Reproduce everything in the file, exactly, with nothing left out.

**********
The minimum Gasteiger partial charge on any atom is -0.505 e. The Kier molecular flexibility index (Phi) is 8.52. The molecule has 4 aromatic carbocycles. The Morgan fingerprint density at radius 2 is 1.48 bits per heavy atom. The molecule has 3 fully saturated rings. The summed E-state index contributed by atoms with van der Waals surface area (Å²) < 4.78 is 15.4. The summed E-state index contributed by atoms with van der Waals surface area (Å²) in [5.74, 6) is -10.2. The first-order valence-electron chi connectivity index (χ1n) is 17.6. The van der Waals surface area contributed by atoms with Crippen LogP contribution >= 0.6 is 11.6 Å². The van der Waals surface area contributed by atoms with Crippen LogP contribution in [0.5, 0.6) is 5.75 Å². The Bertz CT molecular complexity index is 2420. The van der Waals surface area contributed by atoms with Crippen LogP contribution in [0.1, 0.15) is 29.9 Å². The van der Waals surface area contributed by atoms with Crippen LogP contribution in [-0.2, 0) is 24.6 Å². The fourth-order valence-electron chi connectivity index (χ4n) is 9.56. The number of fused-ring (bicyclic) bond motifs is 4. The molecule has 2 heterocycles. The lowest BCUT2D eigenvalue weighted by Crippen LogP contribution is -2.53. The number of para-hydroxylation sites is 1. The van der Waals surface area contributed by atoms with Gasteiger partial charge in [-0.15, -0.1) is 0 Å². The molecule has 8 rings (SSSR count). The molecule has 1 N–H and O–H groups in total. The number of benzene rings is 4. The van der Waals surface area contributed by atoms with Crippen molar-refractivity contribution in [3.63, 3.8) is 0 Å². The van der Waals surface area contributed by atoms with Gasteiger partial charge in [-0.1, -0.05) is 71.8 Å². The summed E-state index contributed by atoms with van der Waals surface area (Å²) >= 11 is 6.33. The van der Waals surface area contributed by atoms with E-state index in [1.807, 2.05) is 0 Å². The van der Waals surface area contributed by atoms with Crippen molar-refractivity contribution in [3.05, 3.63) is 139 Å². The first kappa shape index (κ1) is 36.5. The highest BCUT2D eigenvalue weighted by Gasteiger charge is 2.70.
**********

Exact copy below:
The minimum Gasteiger partial charge on any atom is -0.505 e. The Kier molecular flexibility index (Phi) is 8.52. The molecule has 4 aromatic carbocycles. The Morgan fingerprint density at radius 2 is 1.48 bits per heavy atom. The molecule has 3 fully saturated rings. The summed E-state index contributed by atoms with van der Waals surface area (Å²) < 4.78 is 15.4. The summed E-state index contributed by atoms with van der Waals surface area (Å²) in [5.74, 6) is -10.2. The first-order valence-electron chi connectivity index (χ1n) is 17.6. The van der Waals surface area contributed by atoms with Crippen LogP contribution >= 0.6 is 11.6 Å². The van der Waals surface area contributed by atoms with Crippen LogP contribution in [0.5, 0.6) is 5.75 Å². The Bertz CT molecular complexity index is 2420. The van der Waals surface area contributed by atoms with Crippen LogP contribution in [0.1, 0.15) is 29.9 Å². The van der Waals surface area contributed by atoms with Crippen LogP contribution in [-0.2, 0) is 24.6 Å². The fourth-order valence-electron chi connectivity index (χ4n) is 9.56. The number of fused-ring (bicyclic) bond motifs is 4. The molecule has 2 heterocycles. The lowest BCUT2D eigenvalue weighted by Crippen LogP contribution is -2.53. The number of para-hydroxylation sites is 1. The van der Waals surface area contributed by atoms with Gasteiger partial charge in [-0.15, -0.1) is 0 Å². The molecule has 8 rings (SSSR count). The molecule has 1 N–H and O–H groups in total. The number of benzene rings is 4. The van der Waals surface area contributed by atoms with Crippen molar-refractivity contribution in [3.63, 3.8) is 0 Å². The van der Waals surface area contributed by atoms with Gasteiger partial charge in [-0.1, -0.05) is 71.8 Å². The summed E-state index contributed by atoms with van der Waals surface area (Å²) >= 11 is 6.33. The van der Waals surface area contributed by atoms with E-state index in [1.807, 2.05) is 0 Å². The van der Waals surface area contributed by atoms with Crippen molar-refractivity contribution in [3.05, 3.63) is 139 Å². The first kappa shape index (κ1) is 36.5. The highest BCUT2D eigenvalue weighted by Gasteiger charge is 2.70.